Certain backpacks were spotted at this year’s “Dîner en blanc” in Paris. Can you recognize the wearers?
Les créatifs français de CREA ont écrit plusieurs beaux poèmes a la station de Guy Aznard et Mathilde Sarré-Charrier, vendredi soir.
La forme était strictement limitée. Chaque poème était compris de quatre vers en style acrostiche avec C-R-E-A, et se terminent avec quatre mots donnés : amour, toujours, bonheur, et couleur. Les résultats sont sublimes, magnifiques, excellents, et multilingues !
Voici quelques exemples :
C‘est manger une pomme saturée d’amour
Rire comme une licorne qui vivrait toujours
Élémentaire Watson, tu cherches le bonheur
A l’aube du môle riche de couleur
~ ~ ~
Cornichon délirant, délaissé de l’amour
Repenti des frissons larmoyant de toujours
Éperdu de désir, oublié du bonheur
Ahuri, imbécile, bien pauvre de couleur
~ ~ ~
Cueillez sans peur les fleurs brûlantes de l’amour
Roses flétries, poireaux pourris, fleurissant toujours
Émerveillement, obscur, frissons délicieux du bonheur
Artichaut de mon cœur, choux-fleur éclairs de couleur
~ ~ ~
Chat botté cherche carrosse filant parfait amour
Rat sournois et dévoué se pare toujours
Eat and drink only alcohol to reach bonheur
At the early hour try to follow couleur
~ ~ ~
Ciel ! Couleur au lever, chaleur toujours au coucher, Amour !
Rien que pour voir tes yeux, oh ! jamais ou toujours,
Et rien que pour ton regard aquilin je renoncerais au bonheur
Artistes nous serions, créateurs de couleurs !
( Ce dernier exemple signé par Guillemette et Sylvain )
I send you a small filmpression of my memories and above all, an ode to the concept sharing circle and an experience of gratitude to Jeanne who was the magic behind ours.
I loved the conference. A gift for life. — Simoon Fransen
Submitted by Ate Stam, Creative Genius-at-Large…
I had the privilege of working with Fabrizio Poli to design and facilitate a workshop this year titled: Making Time for Creativity. It’s a workshop about taking a new perspective on your relationship with time. It’s not about time management, although it might inspire some priorities and re-partitioning of how we spend our time. It’s a view on our experience with time, and being mindful of using it well, especially when it comes to being creative.
I did a different version of this program two years ago with Diane Houle Rutherford. It was a core program, which means it was a journey that lasted three days. This year, it’s one of the day-long Immersion programs.
While we borrowed a few gems from the earlier program, we quickly realized that designing this workshop wasn’t just about cutting it down from three days to one. And not even one day – if you add up the hours, it’s only 6-hours. We had to be very deliberate about what activities we chose, to maximize the time we had with our participants.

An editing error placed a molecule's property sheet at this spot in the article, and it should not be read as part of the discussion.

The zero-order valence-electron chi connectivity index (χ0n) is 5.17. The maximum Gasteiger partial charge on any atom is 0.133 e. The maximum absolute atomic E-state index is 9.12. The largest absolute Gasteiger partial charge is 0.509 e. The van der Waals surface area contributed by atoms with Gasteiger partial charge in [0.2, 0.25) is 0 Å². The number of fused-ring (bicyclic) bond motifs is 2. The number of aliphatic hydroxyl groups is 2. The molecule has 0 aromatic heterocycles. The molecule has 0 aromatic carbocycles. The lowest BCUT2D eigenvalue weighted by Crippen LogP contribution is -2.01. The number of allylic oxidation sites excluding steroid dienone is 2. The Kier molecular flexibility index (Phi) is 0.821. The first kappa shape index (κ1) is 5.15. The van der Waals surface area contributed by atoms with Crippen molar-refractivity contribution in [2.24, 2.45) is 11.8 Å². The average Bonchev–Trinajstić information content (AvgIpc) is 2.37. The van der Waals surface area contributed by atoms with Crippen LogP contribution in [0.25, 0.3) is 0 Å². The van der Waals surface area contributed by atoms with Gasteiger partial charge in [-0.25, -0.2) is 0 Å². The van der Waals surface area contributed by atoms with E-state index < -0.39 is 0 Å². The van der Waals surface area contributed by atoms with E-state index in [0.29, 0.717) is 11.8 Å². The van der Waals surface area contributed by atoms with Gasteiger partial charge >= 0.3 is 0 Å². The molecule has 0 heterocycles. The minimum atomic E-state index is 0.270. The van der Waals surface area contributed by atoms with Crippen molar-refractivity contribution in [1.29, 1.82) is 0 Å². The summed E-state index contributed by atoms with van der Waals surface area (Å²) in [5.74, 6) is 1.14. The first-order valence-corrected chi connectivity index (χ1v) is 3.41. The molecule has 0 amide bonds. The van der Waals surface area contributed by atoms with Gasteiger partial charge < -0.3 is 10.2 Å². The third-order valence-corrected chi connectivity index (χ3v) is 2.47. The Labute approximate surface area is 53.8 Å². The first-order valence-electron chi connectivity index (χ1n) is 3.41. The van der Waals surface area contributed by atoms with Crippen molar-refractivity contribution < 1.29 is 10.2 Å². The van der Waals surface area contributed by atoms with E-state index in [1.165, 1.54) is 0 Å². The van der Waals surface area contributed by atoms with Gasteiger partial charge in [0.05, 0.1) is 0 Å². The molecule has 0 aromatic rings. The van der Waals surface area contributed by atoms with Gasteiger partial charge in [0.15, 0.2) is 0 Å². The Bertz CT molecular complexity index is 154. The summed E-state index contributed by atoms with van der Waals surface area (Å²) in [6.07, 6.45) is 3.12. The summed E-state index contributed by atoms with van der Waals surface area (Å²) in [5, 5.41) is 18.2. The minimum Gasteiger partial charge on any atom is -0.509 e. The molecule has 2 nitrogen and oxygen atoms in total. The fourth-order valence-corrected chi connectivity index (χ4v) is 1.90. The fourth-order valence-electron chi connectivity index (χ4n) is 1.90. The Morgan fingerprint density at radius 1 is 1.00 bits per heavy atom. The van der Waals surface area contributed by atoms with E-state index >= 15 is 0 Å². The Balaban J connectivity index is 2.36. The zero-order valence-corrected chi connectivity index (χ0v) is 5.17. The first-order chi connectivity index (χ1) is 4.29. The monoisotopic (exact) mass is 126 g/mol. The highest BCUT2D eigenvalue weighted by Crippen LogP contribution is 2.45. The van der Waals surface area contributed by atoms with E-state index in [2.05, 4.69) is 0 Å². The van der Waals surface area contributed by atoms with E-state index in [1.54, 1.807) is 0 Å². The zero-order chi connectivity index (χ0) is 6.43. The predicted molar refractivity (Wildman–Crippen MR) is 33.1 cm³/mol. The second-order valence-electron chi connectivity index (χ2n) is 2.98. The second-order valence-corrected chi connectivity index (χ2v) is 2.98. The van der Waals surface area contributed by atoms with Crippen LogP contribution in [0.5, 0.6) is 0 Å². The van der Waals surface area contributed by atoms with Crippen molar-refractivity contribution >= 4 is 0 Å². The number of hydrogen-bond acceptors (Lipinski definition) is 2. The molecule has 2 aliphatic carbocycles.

Our friends an co-leaders ribbed us a little. At the leader’s retreat and during the first days of CREA, we were spotted huddled in some corner working on details and refining our exercises. It felt like it actually took more time to prepare this shorter workshop. The reality is that to create a concise, compact program with impact, it took a lot more thinking.
Je n’ai fait celle-ci plus longue que parce que je n’ai pas eu le loisir de la faire plus courte.
which translates in English to:
I have made this longer than usual because I have not had time to make it shorter.
Not that it was hard, spending so much time toiling over time with Fabrizio. We plunged into the topic and enjoyed working together thoroughly. But I was reminded that shorter might be sweeter, but it isn’t any less work.
The team of Red Shirts runs around all week supporting every activity that happens at CREA. They set up tables and move trash. They run flip-charts and projectors all around Sestri. As a leader, if you need paper, pens, props, pins, print-outs, puppets… pretty much anything to make your workshop come together, they either have it stored away in their corner office, or they know where to run and get it. The Red Shirts work hard behind the scenes – and it’s not always the funnest job – so that the rest of us can maximize our time facilitating or attending workshops.
It’s not just the regular stuff. You can imagine that once the facilitators arrive in Sestri, earlier in the week, and start putting the final details on our workshop agendas, new ideas emerge. Being face-to-face changes the planning dynamic. At the last minute, a newer, improved activity or exercise gets invented, but it requires materials that weren’t itemized on the original supply list that was submitted three weeks ago. So you have to ask for it.
I always ask gingerly. I know they’re super busy, over-tasked and running around like crazy. But here’s the trick: if you ask very nicely, and if you’re absolutely prepared to hear no… the answer is often yes.
Which is why there’s a mountain of boxes in the name-badge-making-room in the Villa Balbi. I think they’ve left me more boxes than I could ever need, which makes me more grateful than you could ever know.